Source: Cathal Noonan/INPHO
Mayo v Cork…
Back in 2010, we were two points down with Kildare in the All-Ireland semi-final against Down. We won a late free, I got the ball and asked Pat McEnaney did we have one more attack after the free.. He said we didn’t. We had to go for it so I threw the ball to Rob Kelly. He smashed it off the bar and the final whistle was blown. We were out.
I was looking at Colm O’Neill in Croke Park yesterday and I knew what situation he was in. I couldn’t understand why he didn’t take a shot on for goal. He must have thought there was another attack after talking to the referee. No one in their right mind wouldn’t have gone for it.
The whole incident opens the debate about taking timekeeping out of the referee’s hands. It’s a very frustrating situation for Cork. There’s been huge time, money and effort invested in Cork and now their year is over. There’s no argument if there’s a clock there, the players know exactly what the situation is. It was the same for Cillian O’Connor in last year’s All-Ireland final. The current situation isn’t fair on players.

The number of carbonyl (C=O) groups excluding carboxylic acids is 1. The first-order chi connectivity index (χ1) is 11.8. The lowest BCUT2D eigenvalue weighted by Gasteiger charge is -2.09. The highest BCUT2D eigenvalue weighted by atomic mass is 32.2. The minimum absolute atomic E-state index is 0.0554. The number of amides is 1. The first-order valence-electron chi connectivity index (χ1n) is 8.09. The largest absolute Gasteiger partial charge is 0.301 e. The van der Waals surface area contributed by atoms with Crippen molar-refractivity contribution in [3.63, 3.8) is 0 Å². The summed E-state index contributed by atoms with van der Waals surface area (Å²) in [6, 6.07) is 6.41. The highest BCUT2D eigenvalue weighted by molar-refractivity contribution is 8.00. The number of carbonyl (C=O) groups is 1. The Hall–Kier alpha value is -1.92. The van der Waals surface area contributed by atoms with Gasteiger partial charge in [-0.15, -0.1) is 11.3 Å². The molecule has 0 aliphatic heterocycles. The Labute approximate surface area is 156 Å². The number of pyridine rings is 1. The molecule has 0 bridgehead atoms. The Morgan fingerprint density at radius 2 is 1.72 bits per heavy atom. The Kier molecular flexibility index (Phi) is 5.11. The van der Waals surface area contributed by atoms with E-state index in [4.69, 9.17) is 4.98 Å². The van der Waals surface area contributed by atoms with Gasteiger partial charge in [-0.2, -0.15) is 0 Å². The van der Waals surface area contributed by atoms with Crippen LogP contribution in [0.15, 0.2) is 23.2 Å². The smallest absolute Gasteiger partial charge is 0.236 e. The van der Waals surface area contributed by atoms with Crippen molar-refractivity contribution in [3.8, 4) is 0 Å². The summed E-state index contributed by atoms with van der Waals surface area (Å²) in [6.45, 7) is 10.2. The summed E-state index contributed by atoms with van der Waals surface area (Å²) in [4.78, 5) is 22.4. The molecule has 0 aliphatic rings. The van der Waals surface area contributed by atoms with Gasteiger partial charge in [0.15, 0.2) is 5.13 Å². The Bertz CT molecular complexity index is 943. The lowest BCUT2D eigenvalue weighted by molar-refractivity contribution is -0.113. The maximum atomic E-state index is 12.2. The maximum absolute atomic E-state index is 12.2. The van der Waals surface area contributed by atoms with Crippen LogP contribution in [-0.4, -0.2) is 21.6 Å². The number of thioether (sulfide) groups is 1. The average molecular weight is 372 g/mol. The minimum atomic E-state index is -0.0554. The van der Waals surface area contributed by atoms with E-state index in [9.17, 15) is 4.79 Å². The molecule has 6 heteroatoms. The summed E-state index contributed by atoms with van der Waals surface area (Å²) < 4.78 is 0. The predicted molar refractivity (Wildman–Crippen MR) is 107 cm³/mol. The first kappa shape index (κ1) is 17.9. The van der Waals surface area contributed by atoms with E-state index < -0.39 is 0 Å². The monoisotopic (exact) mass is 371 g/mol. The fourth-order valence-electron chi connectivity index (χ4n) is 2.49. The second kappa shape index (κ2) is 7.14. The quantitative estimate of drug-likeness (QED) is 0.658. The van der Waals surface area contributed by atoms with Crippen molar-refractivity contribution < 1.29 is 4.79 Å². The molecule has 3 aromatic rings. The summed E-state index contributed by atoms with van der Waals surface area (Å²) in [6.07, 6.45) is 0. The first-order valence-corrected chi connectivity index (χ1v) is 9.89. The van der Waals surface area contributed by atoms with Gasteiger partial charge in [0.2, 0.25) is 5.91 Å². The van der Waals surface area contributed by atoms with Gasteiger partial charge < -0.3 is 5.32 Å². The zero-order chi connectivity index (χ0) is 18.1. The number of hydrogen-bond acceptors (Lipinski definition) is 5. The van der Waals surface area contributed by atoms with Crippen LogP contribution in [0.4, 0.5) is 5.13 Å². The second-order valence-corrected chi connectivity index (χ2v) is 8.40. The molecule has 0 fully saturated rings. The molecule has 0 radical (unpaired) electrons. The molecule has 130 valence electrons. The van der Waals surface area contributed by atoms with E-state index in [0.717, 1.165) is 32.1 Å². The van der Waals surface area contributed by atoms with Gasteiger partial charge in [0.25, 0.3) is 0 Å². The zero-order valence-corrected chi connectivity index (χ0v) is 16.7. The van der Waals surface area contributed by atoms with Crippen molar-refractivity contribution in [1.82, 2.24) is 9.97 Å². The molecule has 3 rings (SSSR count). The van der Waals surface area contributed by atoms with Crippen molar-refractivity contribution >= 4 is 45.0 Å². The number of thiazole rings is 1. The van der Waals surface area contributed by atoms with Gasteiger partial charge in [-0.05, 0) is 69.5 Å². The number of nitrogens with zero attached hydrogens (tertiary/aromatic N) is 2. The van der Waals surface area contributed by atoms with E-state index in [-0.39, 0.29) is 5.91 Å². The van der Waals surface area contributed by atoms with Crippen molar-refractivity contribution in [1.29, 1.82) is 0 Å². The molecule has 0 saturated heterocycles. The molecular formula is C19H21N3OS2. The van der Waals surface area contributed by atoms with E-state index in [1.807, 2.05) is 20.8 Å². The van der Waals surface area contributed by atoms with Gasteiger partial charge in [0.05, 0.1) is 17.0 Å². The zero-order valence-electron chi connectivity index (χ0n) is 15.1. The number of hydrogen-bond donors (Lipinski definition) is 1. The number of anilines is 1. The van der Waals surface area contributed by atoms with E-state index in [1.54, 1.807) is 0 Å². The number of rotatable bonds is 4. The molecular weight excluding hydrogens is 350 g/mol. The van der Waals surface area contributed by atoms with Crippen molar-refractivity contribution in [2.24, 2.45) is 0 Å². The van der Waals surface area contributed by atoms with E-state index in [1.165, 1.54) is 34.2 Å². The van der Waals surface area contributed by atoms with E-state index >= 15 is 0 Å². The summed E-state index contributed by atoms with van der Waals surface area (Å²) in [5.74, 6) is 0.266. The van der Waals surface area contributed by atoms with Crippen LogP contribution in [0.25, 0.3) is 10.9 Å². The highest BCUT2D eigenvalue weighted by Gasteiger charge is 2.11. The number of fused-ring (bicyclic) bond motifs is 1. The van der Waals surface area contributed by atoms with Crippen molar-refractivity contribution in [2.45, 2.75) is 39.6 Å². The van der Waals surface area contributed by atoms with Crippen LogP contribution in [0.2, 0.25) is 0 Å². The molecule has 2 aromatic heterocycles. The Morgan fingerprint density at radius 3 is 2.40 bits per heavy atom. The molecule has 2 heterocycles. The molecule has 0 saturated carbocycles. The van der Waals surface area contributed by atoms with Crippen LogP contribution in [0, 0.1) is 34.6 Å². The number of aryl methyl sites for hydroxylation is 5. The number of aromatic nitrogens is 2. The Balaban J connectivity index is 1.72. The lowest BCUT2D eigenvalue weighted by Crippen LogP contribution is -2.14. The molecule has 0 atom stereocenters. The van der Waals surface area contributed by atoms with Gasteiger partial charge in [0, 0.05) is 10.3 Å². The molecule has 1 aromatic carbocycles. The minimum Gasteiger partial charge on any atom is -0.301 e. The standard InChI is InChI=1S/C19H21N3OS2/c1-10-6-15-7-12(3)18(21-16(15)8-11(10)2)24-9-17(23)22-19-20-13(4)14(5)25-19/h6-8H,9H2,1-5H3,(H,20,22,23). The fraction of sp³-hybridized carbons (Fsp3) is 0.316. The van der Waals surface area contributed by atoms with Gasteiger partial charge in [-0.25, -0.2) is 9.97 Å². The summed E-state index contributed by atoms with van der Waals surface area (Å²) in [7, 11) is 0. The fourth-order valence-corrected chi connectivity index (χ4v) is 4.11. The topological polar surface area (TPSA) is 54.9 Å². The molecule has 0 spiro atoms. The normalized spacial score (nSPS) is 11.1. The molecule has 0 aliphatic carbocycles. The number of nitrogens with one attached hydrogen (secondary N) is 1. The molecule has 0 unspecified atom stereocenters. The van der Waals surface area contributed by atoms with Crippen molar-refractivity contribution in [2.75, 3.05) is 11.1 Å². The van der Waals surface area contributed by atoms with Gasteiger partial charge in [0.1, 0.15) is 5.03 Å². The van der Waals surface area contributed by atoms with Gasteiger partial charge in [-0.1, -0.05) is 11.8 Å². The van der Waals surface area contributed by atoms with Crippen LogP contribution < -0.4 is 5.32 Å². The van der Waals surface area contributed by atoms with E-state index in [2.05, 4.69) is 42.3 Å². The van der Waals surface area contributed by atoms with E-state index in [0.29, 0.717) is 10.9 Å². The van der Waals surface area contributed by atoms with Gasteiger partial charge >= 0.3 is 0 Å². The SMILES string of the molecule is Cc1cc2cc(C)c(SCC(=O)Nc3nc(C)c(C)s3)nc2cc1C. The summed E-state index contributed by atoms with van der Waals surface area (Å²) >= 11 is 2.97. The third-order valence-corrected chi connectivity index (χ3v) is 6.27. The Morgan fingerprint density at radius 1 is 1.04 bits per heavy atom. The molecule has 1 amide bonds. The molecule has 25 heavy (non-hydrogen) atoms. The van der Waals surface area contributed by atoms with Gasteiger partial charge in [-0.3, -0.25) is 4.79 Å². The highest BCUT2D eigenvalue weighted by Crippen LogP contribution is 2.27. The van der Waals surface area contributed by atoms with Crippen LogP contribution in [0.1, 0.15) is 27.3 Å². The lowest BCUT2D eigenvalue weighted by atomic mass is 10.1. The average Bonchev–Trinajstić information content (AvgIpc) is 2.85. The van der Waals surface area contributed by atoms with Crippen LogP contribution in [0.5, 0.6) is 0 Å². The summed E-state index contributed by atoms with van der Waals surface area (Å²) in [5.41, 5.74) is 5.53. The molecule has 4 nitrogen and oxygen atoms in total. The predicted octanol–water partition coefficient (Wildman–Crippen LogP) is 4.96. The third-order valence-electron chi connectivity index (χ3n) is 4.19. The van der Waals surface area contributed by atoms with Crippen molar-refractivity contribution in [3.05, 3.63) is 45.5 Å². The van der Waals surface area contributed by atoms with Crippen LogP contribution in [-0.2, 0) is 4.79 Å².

Source: Donall Farmer/INPHO
Mayo won the game and it was the third quarter of the match that they did it. That’s a vital phase in most games when teams really put down their marker. They got some brilliant scores with Alan Dillon and O’Connor stepping up. Aidan O’Shea was immense. His brother Seamus was brilliant throughout. That period of dominance helped Mayo get the victory.
Cork produced a big response since the Munster final. I’ve played Cork enough times over the last few years to know that you don’t doubt these players character. The Kerry game wasn’t a true reflection of them and the criticism they got after was crazy that the GPA felt they’d to step in.
The Cork players were disappointed but they recovered to push Mayo really hard. They lost the game but the signs are good for them. They’ve lost a lot of really influential players but there’s some promising lads coming through.